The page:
At the Republican convention, some unconventional messaging for American Jews


Welcome to The Tell, the inside scoop on this week’s Jewish political news by Ron Kampeas, JTA’s Washington Bureau chief.
WASHINGTON (JTA) — This week’s Republican convention was the first political confab to feature Jerusalem as a backdrop.

It may be the last. A congressional subcommittee and two citizens have taken steps to launch investigations into whether Secretary of State Mike Pompeo broke the law by using government resources for a political campaign.

Pompeo said he filmed the message on his dime and time. His critics say he flew to Israel and got the comfy King David bed at taxpayer expense.

The showy display of support for Israel was one flank of the mixed messaging that the convention sent to American Jews. On the one hand, President Donald Trump’s Israel policies have been touted every night. But the convention also featured speakers and guests whose language and actions have tread anti-Semitic territory, sometimes explicitly.

One of the scheduled speakers, hours before her appearance, amplified an anti-Semitic screed on Twitter; she was yanked from the program. Another cheerfully acknowledged likening abortion to the Holocaust, a comparison that Jewish groups have called a softer form of Holocaust denial, and kept her speaking spot. One congressional nominee who raised eyebrows by taking vacation selfies at Hitler’s retreat spoke at the convention, while another who has peddled anti-Semitic theories scored an invitation to Trump’s speech tonight accepting the nomination.

Will the mixed messages continue on the convention’s final night? I’ll be listening closely — and will post my final wrap-up once the speeches are over.

For now, here’s a scorecard of the times Israel has been invoked, so far. (This is written before the Thursday night events; my bets for the final night Israel mentions are Trump himself, his lawyer Rudy Giuliani, House Minority Leader Kevin McCarthy and Ivanka Trump.)


Nikki Haley, the former ambassador to the United Nations: “President Trump moved our embassy to Jerusalem, and when the U.N. tried to condemn us. I was proud to cast the American veto.”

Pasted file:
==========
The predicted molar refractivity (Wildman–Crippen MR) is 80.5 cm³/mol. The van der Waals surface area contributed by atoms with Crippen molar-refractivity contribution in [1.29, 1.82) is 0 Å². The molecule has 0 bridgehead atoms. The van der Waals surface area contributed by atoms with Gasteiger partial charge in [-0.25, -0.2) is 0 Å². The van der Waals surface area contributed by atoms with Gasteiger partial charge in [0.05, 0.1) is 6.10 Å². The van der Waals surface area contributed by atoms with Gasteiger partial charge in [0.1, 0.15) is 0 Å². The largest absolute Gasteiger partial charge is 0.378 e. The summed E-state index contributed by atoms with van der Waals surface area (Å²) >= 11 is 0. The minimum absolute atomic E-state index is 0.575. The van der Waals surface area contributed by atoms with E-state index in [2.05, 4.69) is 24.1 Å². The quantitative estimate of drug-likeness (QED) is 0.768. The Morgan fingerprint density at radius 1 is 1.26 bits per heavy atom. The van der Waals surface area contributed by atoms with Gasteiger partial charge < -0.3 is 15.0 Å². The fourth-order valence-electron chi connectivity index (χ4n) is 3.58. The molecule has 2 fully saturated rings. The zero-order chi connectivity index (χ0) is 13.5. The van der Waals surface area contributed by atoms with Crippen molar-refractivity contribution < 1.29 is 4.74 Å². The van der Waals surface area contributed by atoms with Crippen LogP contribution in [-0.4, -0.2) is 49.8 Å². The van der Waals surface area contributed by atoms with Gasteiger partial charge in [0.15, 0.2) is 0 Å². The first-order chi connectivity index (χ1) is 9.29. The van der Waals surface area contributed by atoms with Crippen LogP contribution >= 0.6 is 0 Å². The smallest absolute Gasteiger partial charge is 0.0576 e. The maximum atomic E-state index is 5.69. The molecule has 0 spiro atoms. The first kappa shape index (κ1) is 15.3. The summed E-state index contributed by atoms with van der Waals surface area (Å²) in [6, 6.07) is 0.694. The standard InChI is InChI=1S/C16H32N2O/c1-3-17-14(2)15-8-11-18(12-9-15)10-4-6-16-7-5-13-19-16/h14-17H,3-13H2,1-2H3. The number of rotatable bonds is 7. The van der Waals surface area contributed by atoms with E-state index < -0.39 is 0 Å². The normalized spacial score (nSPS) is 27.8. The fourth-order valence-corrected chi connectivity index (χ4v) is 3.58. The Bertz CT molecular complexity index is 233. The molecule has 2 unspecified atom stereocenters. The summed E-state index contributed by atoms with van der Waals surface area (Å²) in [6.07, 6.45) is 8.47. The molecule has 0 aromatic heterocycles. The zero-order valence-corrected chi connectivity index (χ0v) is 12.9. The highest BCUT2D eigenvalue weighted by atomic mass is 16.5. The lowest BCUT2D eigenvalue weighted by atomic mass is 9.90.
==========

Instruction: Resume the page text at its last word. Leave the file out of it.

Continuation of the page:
Pompeo: “The president moved the U.S. Embassy to this very City of God, Jerusalem, the rightful capital of the Jewish homeland. And just two weeks ago, the president brokered a historic peace deal between Israel and the United Arab Emirates.”

Jason Joyce, Maine lobsterman: “He nominates judges who respect the Constitution and the right to life, keeps his word, like eliminating the European tariffs and moving the U.S. Embassy from Tel Aviv to Jerusalem.”

Eric Trump: “Over and over, issue after issue, the economy, the [Mexico] wall, the military, trade deals, tax cuts, Supreme Court justices, VA hospitals, prescription drugs, school choice, right to life, moving the embassy to Jerusalem, peace in the Middle East, never-ending wars were finally ended, promises made and promises for the first time were kept.”


Keith Kellog, Vice President Mike Pence’s national security adviser: “He wisely wields the sword when required, but believes in peace instead of perpetual conflict. Just over a week ago, our president brokered a peace agreement between the United Arab Emirates and Israel, the first in the Middle East in over 25 years.”

Pence: “And we’ve stood with our allies, like when President Trump kept his word, and moved the American Embassy to Jerusalem, the capital of the State of Israel, setting the stage for the first Arab country to recognize Israel in 26 years.” (Pence, one of the few speakers to have the benefit of a live audience, got applause when he mentioned Jerusalem.)